There are two kinds of schools of Indian philosophy, Astika and Nastika. Astikas accept the authority of the Vedas, whereas Nastikas reject the authority of the Vedas. The Astika schools are part of Hinduism, and there are six main ones: Samkhya, Yoga, Nyaya, Vaisheshika, Purva Mimamsa, and Vedanta. The Nastika schools are outside of Hinduism, and they include Buddhist, Jains, Charvakas, and Ajivikas. But what both Astika schools and Nastika schools have in common is that they're all indigenous to India. Religions and philosophies which are foreign to India, like Judaism, Christianity, Islam, etc. are classified as Mleccha (although they technically they're also Nastikas).
Now the Astika schools of Hindu philosophy have attempted vigorous refutations both of competing Astika schools along with the Nastika schools (For instance, see my answer here for how the Vedanta school refutes various Astika and Nastika schools.) But my question is, what is the earliest Hindu work which contains a refutation of a Mleccha religion or philosophy?
So far the earliest I've found is this chapter of the Chaitanya Charitamrita, where the Gaudiya Vaishnava Acharya Chaitanya Mahaprabhu says this about Islam:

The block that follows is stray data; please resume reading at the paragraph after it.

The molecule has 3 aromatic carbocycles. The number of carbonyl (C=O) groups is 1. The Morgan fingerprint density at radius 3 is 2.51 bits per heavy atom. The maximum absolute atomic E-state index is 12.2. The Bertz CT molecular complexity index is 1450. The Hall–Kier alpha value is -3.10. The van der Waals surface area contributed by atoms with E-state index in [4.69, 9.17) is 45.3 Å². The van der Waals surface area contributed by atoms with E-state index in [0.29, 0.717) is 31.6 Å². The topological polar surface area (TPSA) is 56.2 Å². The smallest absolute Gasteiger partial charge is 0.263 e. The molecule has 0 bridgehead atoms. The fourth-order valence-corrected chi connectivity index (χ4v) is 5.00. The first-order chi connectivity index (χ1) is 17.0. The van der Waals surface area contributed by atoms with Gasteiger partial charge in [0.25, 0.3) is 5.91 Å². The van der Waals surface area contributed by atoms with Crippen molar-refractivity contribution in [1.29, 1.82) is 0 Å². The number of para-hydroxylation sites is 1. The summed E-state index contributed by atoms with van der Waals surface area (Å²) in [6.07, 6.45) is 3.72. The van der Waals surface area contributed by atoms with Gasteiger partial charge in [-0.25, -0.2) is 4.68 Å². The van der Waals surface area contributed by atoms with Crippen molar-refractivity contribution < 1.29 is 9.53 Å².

You drink cows’ milk; therefore the cow is your mother. And the bull produces grains for your maintenance; therefore he is your father. Since the bull and cow are your father and mother, how can you kill and eat them? What kind of religious principle is this? On what strength are you so daring that you commit such sinful activities? ... Since you Muslims cannot bring killed cows back to life, you are responsible for killing them. Therefore you are going to hell; there is no way for your deliverance. Cow-killers are condemned to rot in hellish life for as many thousands of years as there are hairs on the body of the cow. There are many mistakes and illusions in your scriptures. Their compilers, not knowing the essence of knowledge, gave orders that were against reason and argument.
I think part of the reason why I'm finding so few examples is that Mlecchas may not have been very involved in the intellectual debate in ancient/medieval India. For instance, I'm of course aware of violent conflicts between Hindus and Muslims, but I'm not aware of many philosophical debates between Hindus and Muslims earlier than a century or two ago.
Note that I'm not looking for works discussing religious unity and the like; I'm specifically looking for things like a Vedantic refutation of Christianity, a Nyaya refutation of Islam, etc.